• Total number of degrees awarded to the Class of 2007: 5,900

The oldest degree-earner is Oliver Mallory Walker Jr., 67, of Washington, D.C., who will receive a bachelor’s degree in history. The youngest degree-earner is Mary Polk Hannon, 19, of Fredericksburg, Va., who will receive a bachelor’s degree in foreign affairs.

The History of Final Exercises

Thomas Jefferson’s original plan for the University of Virginia did not provide for a commencement ceremony, or even degrees and diplomas — though early students petitioned the Board of Visitors for diplomas, at least in part to improve their opportunities for employment. The board took no action until 15 months after Jefferson’s death, directing in October 1827 that plans for the first “Public Day” be made.

Thus, the University held its first Final Exercises in 1829. The lengthy ceremony staged in the Rotunda, included student orations and a recitation of the names of students receiving honors. (It wasn’t until 1848 that the speaking was assigned to a single special guest.) There was little other fanfare, as suggested by this tongue-in-cheek comment from the 1887-1888 student yearbook: “In the early period ... the lofty pleasure which attends marching up the central aisle of the Public Hall, and with dumb rapture receiving a fragment of parchment, had not been discovered.”

The “public hall” mentioned above became the second venue for Finals, about 1853, when an annex containing the hall was completed on the north side of the Rotunda. The ceremony remained simple, with faculty and students wearing normal attire rather than caps and gowns.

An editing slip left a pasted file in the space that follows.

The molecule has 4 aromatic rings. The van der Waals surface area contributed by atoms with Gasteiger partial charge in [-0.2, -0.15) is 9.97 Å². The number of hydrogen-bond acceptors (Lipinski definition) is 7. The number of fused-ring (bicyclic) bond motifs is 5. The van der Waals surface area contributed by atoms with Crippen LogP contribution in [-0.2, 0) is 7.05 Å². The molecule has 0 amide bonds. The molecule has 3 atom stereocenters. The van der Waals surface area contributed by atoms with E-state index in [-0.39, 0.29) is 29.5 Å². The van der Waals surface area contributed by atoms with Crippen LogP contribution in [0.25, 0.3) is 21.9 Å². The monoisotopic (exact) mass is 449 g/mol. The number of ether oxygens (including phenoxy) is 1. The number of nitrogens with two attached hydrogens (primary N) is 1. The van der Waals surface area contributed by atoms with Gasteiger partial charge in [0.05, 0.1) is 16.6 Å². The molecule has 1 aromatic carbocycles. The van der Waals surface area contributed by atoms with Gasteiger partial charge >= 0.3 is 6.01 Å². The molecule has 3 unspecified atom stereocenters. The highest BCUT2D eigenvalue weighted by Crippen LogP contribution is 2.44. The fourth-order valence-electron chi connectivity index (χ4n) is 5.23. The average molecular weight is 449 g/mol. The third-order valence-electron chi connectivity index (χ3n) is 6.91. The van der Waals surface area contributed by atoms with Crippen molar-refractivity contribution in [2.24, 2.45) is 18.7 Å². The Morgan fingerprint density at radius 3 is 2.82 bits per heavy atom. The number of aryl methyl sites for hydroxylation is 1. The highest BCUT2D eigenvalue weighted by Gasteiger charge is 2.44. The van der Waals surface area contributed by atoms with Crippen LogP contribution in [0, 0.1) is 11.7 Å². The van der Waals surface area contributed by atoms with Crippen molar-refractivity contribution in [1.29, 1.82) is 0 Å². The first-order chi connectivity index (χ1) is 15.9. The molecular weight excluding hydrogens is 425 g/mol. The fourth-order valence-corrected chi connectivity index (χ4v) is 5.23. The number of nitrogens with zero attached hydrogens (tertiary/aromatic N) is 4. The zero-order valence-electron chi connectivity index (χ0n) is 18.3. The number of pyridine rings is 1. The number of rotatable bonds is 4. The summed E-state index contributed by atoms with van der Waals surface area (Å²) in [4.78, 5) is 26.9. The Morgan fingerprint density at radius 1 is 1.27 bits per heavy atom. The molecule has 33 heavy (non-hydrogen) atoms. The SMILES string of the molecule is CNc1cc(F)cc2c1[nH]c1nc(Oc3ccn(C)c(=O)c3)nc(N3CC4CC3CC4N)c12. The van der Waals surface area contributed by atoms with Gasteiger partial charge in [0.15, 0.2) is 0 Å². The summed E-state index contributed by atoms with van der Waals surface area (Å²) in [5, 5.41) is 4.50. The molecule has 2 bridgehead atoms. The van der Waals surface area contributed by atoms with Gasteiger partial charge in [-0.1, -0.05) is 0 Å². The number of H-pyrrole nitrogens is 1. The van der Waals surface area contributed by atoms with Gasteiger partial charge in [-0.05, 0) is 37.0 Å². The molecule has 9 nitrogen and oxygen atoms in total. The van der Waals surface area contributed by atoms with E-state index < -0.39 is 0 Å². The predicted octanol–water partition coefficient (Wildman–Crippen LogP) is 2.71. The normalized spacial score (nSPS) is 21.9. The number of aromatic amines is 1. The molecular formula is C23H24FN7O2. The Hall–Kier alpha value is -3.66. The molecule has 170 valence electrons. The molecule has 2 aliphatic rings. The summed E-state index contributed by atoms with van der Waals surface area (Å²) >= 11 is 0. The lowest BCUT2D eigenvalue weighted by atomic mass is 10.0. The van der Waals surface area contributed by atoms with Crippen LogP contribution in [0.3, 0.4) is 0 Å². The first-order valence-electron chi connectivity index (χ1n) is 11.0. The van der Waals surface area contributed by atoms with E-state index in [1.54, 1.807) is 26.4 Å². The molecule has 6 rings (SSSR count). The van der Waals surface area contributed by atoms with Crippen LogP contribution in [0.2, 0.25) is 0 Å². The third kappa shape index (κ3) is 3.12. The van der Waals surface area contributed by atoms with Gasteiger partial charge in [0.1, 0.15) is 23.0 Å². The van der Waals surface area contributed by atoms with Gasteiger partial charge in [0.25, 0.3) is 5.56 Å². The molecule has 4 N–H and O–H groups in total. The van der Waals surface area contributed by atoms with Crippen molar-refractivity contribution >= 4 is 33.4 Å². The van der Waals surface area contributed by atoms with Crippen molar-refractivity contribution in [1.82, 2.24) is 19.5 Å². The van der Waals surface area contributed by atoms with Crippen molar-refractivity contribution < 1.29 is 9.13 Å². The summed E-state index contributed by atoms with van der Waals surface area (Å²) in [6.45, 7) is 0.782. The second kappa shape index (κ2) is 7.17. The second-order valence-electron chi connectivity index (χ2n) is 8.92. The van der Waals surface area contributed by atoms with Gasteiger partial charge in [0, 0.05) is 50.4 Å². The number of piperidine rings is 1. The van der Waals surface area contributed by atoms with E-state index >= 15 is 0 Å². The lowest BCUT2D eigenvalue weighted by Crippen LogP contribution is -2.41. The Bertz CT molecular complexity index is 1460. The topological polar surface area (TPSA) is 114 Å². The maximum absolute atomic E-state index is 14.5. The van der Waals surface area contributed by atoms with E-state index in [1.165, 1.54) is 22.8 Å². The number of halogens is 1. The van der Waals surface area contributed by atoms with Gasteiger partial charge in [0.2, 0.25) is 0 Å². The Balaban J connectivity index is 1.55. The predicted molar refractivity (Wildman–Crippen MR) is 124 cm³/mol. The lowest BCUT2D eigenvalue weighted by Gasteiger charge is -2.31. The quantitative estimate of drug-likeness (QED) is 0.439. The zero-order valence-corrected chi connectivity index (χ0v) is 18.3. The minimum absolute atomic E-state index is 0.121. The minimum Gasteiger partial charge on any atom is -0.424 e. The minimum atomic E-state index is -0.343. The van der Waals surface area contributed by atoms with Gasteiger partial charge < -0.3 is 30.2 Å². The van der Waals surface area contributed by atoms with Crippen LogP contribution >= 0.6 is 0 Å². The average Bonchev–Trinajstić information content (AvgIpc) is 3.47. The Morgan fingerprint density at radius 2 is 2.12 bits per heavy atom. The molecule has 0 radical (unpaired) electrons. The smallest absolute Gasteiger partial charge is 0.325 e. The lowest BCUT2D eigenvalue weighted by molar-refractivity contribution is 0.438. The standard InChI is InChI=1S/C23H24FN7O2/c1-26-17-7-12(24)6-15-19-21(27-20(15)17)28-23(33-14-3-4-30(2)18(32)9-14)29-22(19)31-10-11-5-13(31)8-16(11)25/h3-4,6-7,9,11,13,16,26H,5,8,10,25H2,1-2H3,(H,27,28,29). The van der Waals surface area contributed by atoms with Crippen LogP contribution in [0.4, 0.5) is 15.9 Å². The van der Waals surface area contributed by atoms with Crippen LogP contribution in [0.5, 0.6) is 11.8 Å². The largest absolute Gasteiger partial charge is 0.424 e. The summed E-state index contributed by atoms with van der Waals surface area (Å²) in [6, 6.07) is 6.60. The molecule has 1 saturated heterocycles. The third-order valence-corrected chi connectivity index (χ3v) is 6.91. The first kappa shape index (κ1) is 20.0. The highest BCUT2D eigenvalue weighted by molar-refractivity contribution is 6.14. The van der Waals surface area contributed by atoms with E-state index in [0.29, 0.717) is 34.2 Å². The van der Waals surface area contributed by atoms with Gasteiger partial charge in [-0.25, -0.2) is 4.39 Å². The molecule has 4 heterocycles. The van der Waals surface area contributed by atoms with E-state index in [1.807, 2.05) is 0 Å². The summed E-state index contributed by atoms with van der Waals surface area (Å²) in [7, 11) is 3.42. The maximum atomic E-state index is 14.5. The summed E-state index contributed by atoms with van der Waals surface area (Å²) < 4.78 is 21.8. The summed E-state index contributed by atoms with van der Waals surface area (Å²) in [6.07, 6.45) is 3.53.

It is unclear where Finals were held in the years immediately following the 1895 fire in which both the original Rotunda and its annex were destroyed. By 1902, however, Cabell Hall had been built at the south end of the Lawn, and Finals moved to the auditorium of the new building.

The academic procession, which serves as a hallmark of today’s Final Exercises, did not begin until sometime after 1904, when Edwin Alderman became the University’s first president. Lamenting the lack of pomp and circumstance, Alderman directed that graduating students and faculty members — wearing academic regalia — process from the newly rebuilt Rotunda down the Lawn to Cabell Hall.

By 1922, Final Exercises had moved to the new and larger McIntire Amphitheatre. With the exception of the war years, when smaller classes permitted Finals to be held in the Rotunda and in Cabell Hall, commencement exercises remained at the amphitheatre until 1953. That year, University President Colgate W. Darden Jr., moved the ceremony to the southern end of the Lawn, where Final Exercises continue to be held each May. Today, tens of thousands of parents, guests and faculty members watch as the nearly 6,000 students proceed down the Lawn.

Because the academic procession down the Lawn has become such an important rite of passage for graduating students, only the most inclement weather — thunder, lightning, high winds or other conditions that would make the outdoor ceremony unsafe — prompts Finals to be moved indoors to the John Paul Jones Arena.